Explaining the absence of birdlife in my garden

The robin that visits daily, with his plumage in transition.

It was lovely to see the frog the other day, but I have been so disappointed that there were no birds.  Seagulls and crows are around, although not in huge numbers, but there are no small brown jobs.  There were plenty only a month or so ago, including a robin who wouldn’t stay out of the house.  I thought when I raked up the garden cut grass and leaves that that would bring out robins and blackbirds, but not one appeared.  The bird feeder is completely neglected.  I tried putting seed down to lure them in, but nothing appeared.  The BBC provided the answers with a fascinating little article on the Springwatch section of the BBC website.  This informs the reader that birds do vanish at this time of year for a number of reasons, and that they will be back soon:

  • Parents are no longer feeding chicks, and chicks have left for new territories
  • Plenty of fresh berries are available in hedges and fields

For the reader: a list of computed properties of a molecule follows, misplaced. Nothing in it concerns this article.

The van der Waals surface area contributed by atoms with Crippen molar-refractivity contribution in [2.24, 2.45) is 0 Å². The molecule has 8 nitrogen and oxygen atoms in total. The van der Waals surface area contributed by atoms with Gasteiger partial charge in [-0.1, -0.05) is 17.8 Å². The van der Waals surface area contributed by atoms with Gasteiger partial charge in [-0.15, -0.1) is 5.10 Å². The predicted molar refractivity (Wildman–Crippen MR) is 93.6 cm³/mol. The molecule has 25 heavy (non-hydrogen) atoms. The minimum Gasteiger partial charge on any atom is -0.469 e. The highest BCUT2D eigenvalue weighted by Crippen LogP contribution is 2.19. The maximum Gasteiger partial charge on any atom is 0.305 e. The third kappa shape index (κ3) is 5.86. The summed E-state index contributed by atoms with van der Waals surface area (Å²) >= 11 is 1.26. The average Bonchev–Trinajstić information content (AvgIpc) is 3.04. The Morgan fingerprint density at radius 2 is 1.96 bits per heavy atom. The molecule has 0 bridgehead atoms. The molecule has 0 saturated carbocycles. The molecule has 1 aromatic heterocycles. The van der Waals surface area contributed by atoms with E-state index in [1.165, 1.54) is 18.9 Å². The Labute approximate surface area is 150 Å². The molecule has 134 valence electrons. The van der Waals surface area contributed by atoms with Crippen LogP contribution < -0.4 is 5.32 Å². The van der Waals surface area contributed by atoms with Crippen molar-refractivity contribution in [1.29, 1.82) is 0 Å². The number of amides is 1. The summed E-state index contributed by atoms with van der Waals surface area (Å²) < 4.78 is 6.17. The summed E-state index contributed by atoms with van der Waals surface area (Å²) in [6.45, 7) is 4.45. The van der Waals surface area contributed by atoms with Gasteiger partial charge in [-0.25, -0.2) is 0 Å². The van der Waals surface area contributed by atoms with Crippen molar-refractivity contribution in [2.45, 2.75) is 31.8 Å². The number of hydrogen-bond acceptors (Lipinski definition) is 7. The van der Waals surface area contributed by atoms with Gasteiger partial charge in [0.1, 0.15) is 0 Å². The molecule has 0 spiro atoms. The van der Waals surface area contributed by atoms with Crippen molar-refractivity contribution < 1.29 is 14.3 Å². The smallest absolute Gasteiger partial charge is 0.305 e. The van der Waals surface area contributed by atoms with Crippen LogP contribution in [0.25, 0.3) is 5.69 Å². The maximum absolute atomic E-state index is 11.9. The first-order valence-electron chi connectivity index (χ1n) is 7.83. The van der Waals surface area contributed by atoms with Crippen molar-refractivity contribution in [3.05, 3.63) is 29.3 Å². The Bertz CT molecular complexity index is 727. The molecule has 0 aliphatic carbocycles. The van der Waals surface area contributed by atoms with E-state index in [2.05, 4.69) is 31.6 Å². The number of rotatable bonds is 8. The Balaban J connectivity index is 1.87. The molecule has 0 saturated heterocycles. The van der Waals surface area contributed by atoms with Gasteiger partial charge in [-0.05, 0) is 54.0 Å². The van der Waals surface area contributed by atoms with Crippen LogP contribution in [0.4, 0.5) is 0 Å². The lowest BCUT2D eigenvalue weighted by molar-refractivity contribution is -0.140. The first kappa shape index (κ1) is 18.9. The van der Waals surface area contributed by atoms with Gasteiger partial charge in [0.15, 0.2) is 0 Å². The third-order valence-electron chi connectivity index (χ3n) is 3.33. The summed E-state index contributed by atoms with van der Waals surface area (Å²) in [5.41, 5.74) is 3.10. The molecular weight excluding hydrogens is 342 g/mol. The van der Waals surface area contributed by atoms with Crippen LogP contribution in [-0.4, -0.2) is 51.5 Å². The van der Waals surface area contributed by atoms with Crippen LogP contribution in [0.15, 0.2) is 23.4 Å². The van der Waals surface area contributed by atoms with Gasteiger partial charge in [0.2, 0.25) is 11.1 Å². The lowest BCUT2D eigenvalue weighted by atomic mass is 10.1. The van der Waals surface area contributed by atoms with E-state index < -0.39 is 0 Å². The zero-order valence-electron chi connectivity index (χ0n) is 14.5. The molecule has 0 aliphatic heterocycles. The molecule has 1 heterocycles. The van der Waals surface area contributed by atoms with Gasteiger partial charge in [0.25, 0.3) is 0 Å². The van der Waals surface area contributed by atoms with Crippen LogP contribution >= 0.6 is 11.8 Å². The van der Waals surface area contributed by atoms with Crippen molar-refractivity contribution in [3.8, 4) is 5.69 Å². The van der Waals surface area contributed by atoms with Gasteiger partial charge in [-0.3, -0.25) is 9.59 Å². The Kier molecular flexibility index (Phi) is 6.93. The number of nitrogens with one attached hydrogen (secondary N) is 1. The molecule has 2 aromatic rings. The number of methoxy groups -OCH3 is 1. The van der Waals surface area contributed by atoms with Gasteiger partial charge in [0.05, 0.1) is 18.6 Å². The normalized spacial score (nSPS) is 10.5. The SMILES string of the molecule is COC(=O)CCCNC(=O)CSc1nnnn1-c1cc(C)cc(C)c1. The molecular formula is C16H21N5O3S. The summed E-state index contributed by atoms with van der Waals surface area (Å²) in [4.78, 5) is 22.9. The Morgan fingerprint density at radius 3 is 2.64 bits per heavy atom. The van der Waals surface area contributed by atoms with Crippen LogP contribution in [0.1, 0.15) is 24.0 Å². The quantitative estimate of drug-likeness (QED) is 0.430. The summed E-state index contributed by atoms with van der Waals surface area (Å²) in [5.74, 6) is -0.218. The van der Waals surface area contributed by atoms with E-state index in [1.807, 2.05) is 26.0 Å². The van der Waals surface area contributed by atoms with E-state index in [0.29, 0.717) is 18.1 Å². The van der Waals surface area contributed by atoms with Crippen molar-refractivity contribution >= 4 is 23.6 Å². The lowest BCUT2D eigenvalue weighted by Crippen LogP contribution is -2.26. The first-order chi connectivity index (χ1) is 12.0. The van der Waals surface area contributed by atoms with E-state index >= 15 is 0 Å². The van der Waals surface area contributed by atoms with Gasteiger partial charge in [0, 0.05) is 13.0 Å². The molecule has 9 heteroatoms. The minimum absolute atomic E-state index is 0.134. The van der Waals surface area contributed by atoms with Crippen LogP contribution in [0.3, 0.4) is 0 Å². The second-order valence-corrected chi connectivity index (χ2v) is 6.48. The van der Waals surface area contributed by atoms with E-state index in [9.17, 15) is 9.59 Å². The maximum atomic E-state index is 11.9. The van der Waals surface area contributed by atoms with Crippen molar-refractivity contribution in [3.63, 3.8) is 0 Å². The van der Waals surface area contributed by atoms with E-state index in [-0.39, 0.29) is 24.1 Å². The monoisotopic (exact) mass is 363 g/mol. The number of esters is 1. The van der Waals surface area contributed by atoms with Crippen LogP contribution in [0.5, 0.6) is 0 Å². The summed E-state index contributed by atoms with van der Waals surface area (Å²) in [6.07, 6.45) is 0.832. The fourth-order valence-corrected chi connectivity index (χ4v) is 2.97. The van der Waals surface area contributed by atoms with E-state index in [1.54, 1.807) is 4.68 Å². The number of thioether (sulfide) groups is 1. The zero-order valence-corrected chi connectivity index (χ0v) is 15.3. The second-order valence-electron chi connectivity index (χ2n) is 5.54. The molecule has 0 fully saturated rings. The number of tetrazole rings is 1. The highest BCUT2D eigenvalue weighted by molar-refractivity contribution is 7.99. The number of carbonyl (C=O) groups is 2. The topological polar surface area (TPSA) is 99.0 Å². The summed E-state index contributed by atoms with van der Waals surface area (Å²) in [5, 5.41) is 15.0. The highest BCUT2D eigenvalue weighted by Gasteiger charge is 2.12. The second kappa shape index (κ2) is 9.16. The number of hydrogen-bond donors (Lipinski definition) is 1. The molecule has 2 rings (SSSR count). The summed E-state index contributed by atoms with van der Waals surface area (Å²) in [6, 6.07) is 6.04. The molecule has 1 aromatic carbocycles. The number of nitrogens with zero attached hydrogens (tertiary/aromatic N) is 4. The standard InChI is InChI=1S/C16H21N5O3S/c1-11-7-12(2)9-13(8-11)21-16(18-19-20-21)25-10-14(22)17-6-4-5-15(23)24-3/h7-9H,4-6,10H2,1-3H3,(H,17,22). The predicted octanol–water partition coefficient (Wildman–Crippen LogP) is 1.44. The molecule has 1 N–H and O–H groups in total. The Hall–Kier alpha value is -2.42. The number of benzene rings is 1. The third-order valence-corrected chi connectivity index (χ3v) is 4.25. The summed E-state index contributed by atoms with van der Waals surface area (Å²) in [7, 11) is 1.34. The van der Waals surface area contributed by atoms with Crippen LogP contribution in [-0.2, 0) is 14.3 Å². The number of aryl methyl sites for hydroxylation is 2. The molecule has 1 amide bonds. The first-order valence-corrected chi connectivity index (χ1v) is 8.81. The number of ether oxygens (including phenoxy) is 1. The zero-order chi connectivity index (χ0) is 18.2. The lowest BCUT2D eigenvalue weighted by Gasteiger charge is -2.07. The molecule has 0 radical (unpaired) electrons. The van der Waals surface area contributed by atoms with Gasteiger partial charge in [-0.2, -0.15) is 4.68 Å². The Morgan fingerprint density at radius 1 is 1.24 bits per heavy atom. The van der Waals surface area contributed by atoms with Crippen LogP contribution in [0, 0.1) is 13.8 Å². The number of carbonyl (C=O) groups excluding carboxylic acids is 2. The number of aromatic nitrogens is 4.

• Moulting takes place at this time of year and the replacement plumage is a huge drain on a bird’s energy, causing them to remain fairly sedentary under safe cover (the moult is visible in my photo of the robin, above)
  • With the need to attract a mate at an end for the summer, male birds no longer need to be visible or to sing their heads off to draw attention to themselves

In spite of that, I have managed to lure a robin onto the decking.  He’s shy, and as I only put down food when I can watch it due to the crows swooping in and consuming whatever they can, it has taken him a while to become confident that I am not going to engage in any swooping of my own.  At first when I appeared with the food he would fly away, but now he simply backs off a little and waits.  He keeps a wary eye on me but he is less nervous every day.  It feels like an achievement, although I am not quite sure why.  A small sparrow has also discovered the feeder, and there is currently a truce in progress but it looks like a somewhat fragile contract.


Leave a Reply

Fill in your details below or click an icon to log in:

WordPress.com Logo

You are commenting using your WordPress.com account. Log Out /  Change )

Facebook photo

You are commenting using your Facebook account. Log Out /  Change )

Connecting to %s